Sermons

Summary: Trying to understand Jesus without the Scriptures is futile, and comprehending Scripture without Jesus opening our understanding is impossible

JESUS IN THE MIDST: THE UPPER ROOM.

Luke 24:36-48.

What a scene met the two from the Emmaus Road upon their return to Jerusalem! The dejected church was now declaring its Easter message: “The Lord is risen indeed, and has appeared to Simon.” To which they added their own testimony of the risen Lord (Luke 24:33-35).

At that moment Jesus Himself appeared among them, and spoke the “Peace” (Luke 24:36). Was He a spirit, suddenly appearing in a room with closed doors? Faith and hope and anticipation were momentarily eclipsed by fear and uncertainty (Luke 24:37). How like the church!

Into our uncertainty the Lord speaks words of reassurance (Luke 24:38), and presents us with the evidence on which to ground our faith (Luke 24:39-40).

Whatever we may understand of the risen body of our Lord, it was both real and material. Flesh and bones (Luke 24:39-40), and the ability to eat (Luke 24:41-43), were added to the ability to converse, and to pass through walls (Luke 24:36). It is wise not to become too curious here, but to receive by faith what we may not otherwise be able to understand.

By now the doubts of most were dissipating. They did not fully understand, but now they marvelled with joy (Luke 24:41). Jesus opened the Scripture to the gathered assembly (Luke 24:44-47) - and by the time He had finished the only one who still doubted was the one who had been absent from the meeting. But that is another story.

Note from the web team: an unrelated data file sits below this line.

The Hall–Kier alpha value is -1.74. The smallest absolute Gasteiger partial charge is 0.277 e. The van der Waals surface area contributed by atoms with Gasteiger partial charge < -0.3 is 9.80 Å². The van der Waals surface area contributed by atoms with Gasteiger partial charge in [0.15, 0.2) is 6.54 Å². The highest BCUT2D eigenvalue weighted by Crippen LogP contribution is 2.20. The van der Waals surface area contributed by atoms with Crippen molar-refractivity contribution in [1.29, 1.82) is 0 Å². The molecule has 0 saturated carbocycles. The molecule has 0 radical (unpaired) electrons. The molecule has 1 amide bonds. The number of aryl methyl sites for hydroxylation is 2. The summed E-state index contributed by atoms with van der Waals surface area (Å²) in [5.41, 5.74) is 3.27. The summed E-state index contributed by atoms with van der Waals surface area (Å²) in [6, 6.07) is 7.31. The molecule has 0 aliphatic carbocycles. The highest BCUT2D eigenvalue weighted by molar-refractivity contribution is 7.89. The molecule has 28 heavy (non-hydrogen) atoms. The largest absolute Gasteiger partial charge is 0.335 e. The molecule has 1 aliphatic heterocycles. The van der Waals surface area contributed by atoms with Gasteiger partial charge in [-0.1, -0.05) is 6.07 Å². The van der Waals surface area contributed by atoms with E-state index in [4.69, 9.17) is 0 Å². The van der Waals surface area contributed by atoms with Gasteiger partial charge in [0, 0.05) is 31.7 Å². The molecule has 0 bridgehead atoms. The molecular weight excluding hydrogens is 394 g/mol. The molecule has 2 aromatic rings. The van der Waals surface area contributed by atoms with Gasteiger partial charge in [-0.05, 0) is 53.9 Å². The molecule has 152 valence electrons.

Easter had been a hectic, confusing day: but, in our text, Jesus pointed the disciples first to His own words, and then to the Old Testament Scriptures in order that they might put some meaning on all that had happened (Luke 24:44). This is where we must always begin: with Jesus, who is both the key and the fulfilment of Scripture, and with the Scriptures themselves. Trying to understand Jesus without the Scriptures is futile; and comprehending Scripture without Jesus opening our understanding is impossible (Luke 24:45).

“It is written,” begins Jesus, “that the Messiah should suffer and rise” (Luke 24:46). He was giving them - and us - new reading glasses to read already familiar passages and verses. From now on we see these old things as in a new light.

Not only this, but the church’s commission arises out of the Old Testament. Jesus continues, “and that repentance and remission of sins should be preached in His name to all nations, beginning at Jerusalem” (Luke 24:47). If we search the Scriptures, we will find that that was always the plan.

Then we have the link with the New Testament: “you (all) are witnesses of these things” (Luke 24:48).

Now at last the church finds a meaning in the events that led up to the resurrection of Jesus. The risen Lord opens up the Scriptures so that we may see the reason for it all. He gives us a sense of purpose in evangelism. He establishes the witness of the Apostles through the writing of the New Testament (Luke 24:44-48).

And He promises to endue His fledgling church with resurrection power with the coming of the Holy Spirit (Luke 24:49). The power that is at work within us is the same power by which Christ was raised from the dead! May God bless us to use it for His glory.

As we continue to worship and serve Him in this world, may the Lord bless us with continuing understanding of what He has accomplished for us. May we fulfil our mission in the power of the Spirit and see fruit for our labours in this present ‘waiting’ time. And to His name be all the praise and honour and glory.

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